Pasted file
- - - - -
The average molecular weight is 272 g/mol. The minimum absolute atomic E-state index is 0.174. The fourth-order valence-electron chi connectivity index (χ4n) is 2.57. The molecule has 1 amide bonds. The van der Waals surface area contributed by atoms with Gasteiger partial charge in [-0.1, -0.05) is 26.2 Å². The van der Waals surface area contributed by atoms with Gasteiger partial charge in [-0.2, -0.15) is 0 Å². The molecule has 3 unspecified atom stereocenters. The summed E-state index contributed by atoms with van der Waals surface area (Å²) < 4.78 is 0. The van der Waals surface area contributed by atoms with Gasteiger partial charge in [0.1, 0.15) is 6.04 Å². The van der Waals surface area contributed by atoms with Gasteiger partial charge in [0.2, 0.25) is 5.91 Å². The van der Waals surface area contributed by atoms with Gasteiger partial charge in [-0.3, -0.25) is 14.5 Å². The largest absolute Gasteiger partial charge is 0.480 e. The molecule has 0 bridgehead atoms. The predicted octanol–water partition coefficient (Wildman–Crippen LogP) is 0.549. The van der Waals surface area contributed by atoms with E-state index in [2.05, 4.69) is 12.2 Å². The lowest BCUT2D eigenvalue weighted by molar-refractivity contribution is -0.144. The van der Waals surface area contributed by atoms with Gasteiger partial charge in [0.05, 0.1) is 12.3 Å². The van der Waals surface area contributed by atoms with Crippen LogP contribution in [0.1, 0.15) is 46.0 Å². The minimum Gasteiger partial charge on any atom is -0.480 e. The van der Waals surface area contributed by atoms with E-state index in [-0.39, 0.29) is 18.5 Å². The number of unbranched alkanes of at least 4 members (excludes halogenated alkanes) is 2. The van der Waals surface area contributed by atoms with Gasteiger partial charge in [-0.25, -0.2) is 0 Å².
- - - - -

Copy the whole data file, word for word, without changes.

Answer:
The average molecular weight is 272 g/mol. The minimum absolute atomic E-state index is 0.174. The fourth-order valence-electron chi connectivity index (χ4n) is 2.57. The molecule has 1 amide bonds. The van der Waals surface area contributed by atoms with Gasteiger partial charge in [-0.1, -0.05) is 26.2 Å². The van der Waals surface area contributed by atoms with Gasteiger partial charge in [-0.2, -0.15) is 0 Å². The molecule has 3 unspecified atom stereocenters. The summed E-state index contributed by atoms with van der Waals surface area (Å²) < 4.78 is 0. The van der Waals surface area contributed by atoms with Gasteiger partial charge in [0.1, 0.15) is 6.04 Å². The van der Waals surface area contributed by atoms with Gasteiger partial charge in [0.2, 0.25) is 5.91 Å². The van der Waals surface area contributed by atoms with Gasteiger partial charge in [-0.3, -0.25) is 14.5 Å². The largest absolute Gasteiger partial charge is 0.480 e. The molecule has 0 bridgehead atoms. The predicted octanol–water partition coefficient (Wildman–Crippen LogP) is 0.549. The van der Waals surface area contributed by atoms with E-state index in [2.05, 4.69) is 12.2 Å². The lowest BCUT2D eigenvalue weighted by molar-refractivity contribution is -0.144. The van der Waals surface area contributed by atoms with Gasteiger partial charge in [0.05, 0.1) is 12.3 Å². The van der Waals surface area contributed by atoms with Crippen LogP contribution in [0.1, 0.15) is 46.0 Å². The minimum Gasteiger partial charge on any atom is -0.480 e. The van der Waals surface area contributed by atoms with E-state index in [-0.39, 0.29) is 18.5 Å². The number of unbranched alkanes of at least 4 members (excludes halogenated alkanes) is 2. The van der Waals surface area contributed by atoms with Gasteiger partial charge in [-0.25, -0.2) is 0 Å².